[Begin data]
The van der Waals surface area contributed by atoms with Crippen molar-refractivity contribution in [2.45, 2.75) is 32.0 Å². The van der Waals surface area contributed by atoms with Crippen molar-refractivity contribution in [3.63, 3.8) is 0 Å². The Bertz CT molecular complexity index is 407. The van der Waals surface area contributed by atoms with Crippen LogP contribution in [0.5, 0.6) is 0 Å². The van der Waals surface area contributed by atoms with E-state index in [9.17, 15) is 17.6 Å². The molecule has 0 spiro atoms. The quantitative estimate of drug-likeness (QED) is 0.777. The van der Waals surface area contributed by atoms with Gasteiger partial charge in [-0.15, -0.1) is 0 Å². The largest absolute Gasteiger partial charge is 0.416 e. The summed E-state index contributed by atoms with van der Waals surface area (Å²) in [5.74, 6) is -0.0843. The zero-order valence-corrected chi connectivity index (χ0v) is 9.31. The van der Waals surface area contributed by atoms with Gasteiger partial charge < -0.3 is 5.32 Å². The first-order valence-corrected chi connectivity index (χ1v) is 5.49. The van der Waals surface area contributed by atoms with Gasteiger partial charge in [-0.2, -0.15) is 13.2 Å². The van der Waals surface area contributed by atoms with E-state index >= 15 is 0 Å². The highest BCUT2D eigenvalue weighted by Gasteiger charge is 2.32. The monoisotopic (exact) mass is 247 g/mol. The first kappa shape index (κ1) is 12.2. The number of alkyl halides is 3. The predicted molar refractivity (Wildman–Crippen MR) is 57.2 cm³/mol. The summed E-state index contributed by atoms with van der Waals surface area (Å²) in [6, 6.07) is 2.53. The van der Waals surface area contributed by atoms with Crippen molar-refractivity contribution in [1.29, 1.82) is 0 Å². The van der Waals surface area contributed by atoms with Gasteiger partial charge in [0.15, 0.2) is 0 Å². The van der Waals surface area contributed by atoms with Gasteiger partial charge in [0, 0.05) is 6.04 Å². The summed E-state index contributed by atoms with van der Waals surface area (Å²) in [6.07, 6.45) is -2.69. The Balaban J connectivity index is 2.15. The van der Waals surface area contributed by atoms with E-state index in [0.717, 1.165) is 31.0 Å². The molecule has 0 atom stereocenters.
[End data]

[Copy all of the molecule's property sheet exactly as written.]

The van der Waals surface area contributed by atoms with Crippen molar-refractivity contribution in [2.45, 2.75) is 32.0 Å². The van der Waals surface area contributed by atoms with Crippen molar-refractivity contribution in [3.63, 3.8) is 0 Å². The Bertz CT molecular complexity index is 407. The van der Waals surface area contributed by atoms with Crippen LogP contribution in [0.5, 0.6) is 0 Å². The van der Waals surface area contributed by atoms with E-state index in [9.17, 15) is 17.6 Å². The molecule has 0 spiro atoms. The quantitative estimate of drug-likeness (QED) is 0.777. The van der Waals surface area contributed by atoms with Gasteiger partial charge in [-0.15, -0.1) is 0 Å². The largest absolute Gasteiger partial charge is 0.416 e. The summed E-state index contributed by atoms with van der Waals surface area (Å²) in [5.74, 6) is -0.0843. The zero-order valence-corrected chi connectivity index (χ0v) is 9.31. The van der Waals surface area contributed by atoms with Gasteiger partial charge < -0.3 is 5.32 Å². The first-order valence-corrected chi connectivity index (χ1v) is 5.49. The van der Waals surface area contributed by atoms with Gasteiger partial charge in [-0.2, -0.15) is 13.2 Å². The van der Waals surface area contributed by atoms with E-state index >= 15 is 0 Å². The highest BCUT2D eigenvalue weighted by Gasteiger charge is 2.32. The monoisotopic (exact) mass is 247 g/mol. The first kappa shape index (κ1) is 12.2. The number of alkyl halides is 3. The predicted molar refractivity (Wildman–Crippen MR) is 57.2 cm³/mol. The summed E-state index contributed by atoms with van der Waals surface area (Å²) in [6, 6.07) is 2.53. The van der Waals surface area contributed by atoms with Crippen molar-refractivity contribution in [1.29, 1.82) is 0 Å². The van der Waals surface area contributed by atoms with Gasteiger partial charge in [0.15, 0.2) is 0 Å². The van der Waals surface area contributed by atoms with Gasteiger partial charge in [0, 0.05) is 6.04 Å². The summed E-state index contributed by atoms with van der Waals surface area (Å²) in [6.07, 6.45) is -2.69. The Balaban J connectivity index is 2.15. The van der Waals surface area contributed by atoms with E-state index in [0.717, 1.165) is 31.0 Å². The molecule has 0 atom stereocenters.